“Closely Tied” Language of Cuozzo & Institution-Centric Statutes

The en banc opinion on the scope of the AIA’s appeal bar (35 U.S.C. §§ 324(e)/314(d)) remains outstanding in WiFi One.  Still, we have seen a few opinions from the Federal Circuit as of late that nibble around the edges of this issue.  From these decisions, we see the Court focusing on the statute underlying the appealed issue, and whether or not that statute is tied, in timing or substance, to the institution stage.  The most recent, Credit Acceptance Corp. v. Westlake Services, found another exception to the appeal bar for CBM estoppel. 35 U.S.C. 325(e)(1).

In Credit, (here) the Court emphasized the potential for estoppel at any stage of the proceeding as a factor that tended to show that the estoppel statute was not “closely related” to institution.  The Court also emphasized that 325(e)(1) estoppel would extend to non-AIA proceedings such as patent reexamination, and that estoppel also impacted Article III proceedings.

As to the underlying facts of Credit, petitioner filed two CBM proceedings against different groups of claims of a same patent.  The first CBM concluded before the second on March 24, 2015. In the first CBM decision the Board found claims 1-9, 13, and 34-42 to be unpatentable under §101.  In light of this final written decision, Patentee moved to terminate the second CBM asserting that petitioner was “estopped from challenging claims 10-12 and 14-33 under §325(e)(1)”. (pg 5 of the opinion).  The Board denied CAC’s motion, explaining that estoppel under §325(e)(1) applies on a claim-by-claim basis and that the final decision in the first CBM was only relevant to claims 1-9, 13, and 34-42; therefore, Westlake was not estopped from maintaining its challenged in the second CBM.

The Board then issued a final decision in the second CBM finding claims 10-12 and 14-33 unpatentable under §101.  Patentee appealed the second CBM decision arguing that petitioner should have been estopped from maintaining its challenge (as well as the holding under §101).

After the Supreme Court’s Decision in Cuozzo, the Federal Circuit first had to explain why the Board’s decision to allow Petitioner to maintain its second CBM was not barred under 35 USC §314(d). The Federal Circuit distinguished the case from Cuozzo by honing in on the word “maintain” in §325(e)(1) as opposed to the word “institute” in §314(d):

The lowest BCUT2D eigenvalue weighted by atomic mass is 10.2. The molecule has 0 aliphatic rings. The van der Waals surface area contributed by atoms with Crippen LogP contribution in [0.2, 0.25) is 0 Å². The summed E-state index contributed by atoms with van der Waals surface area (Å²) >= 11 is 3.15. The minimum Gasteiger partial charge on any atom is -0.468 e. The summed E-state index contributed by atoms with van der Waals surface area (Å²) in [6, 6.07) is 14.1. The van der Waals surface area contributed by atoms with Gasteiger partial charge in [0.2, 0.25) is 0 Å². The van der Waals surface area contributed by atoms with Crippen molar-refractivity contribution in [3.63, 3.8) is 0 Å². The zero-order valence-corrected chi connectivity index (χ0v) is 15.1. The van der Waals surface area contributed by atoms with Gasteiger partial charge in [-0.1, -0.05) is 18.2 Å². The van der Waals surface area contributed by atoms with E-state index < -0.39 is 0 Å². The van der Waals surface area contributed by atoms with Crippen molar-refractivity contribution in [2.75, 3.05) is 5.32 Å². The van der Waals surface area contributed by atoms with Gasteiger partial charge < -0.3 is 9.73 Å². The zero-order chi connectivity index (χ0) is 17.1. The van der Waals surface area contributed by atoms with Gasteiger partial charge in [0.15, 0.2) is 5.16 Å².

The estoppel provision at issue here, § 325(e)(1) (like the comparable IPR provision, § 315(e)(1)), is distinct from the issues addressed in Cuozzo. Specifically, § 325(e)(1) does not refer to “institution” decision and in fact is not limited to institution decisions.

Of course, the statute of interest in WiFi One (315(b)) specifically references institution: [a]n inter partes review may not be instituted if the petition requesting the proceeding is filed more than 1 year after the date. . . . (emphasis added).  If the “closely tied” language were the only guidance provided by Cuozzo, this might be the end of the road for WiFi One.  But, Cuozzo (as explained in Credit) provided a host of additional, potential carve outs:

[W]e need not, and do not, decide the precise effect of § 314(d) on appeals that implicate constitutional questions, that depend on other less closely related statutes, or that present other questions of interpretation that reach, in terms of scope and impact, well beyond “this section.” Thus, . . . we do not categorically preclude review of a final decision where a petition fails to give “sufficient notice” such that there is a due process problem with the entire proceeding, nor does our interpretation enable the agency to act outside its statutory limits by, for example, canceling a patent claim for “indefiniteness under § 112” in inter partes review.

WiFi One would not seem to present a constitutional issue.  Further, the one-year bar directly references institution, and is therefore a “closely related statute” consistent with Credit.  Left to be answered in Wifi One is when the agency’s institution decision may be challenged as being beyond statutory limits of the AIA.  Such statutory limits cannot be for every AIA statute or the appeal bar would be rendered toothless (and would directly contradict Cuozzo’s holding on 312(a)(3)). So, are we left deciding which AIA statutes are more fundamental to ultimate agency authority than others?  If so, it would seem that a statute such as 315(b) that while closely tied to institution defines what the agency “may not” do, might still be a question of statutory limits under Cuozzo.

We will find out soon enough.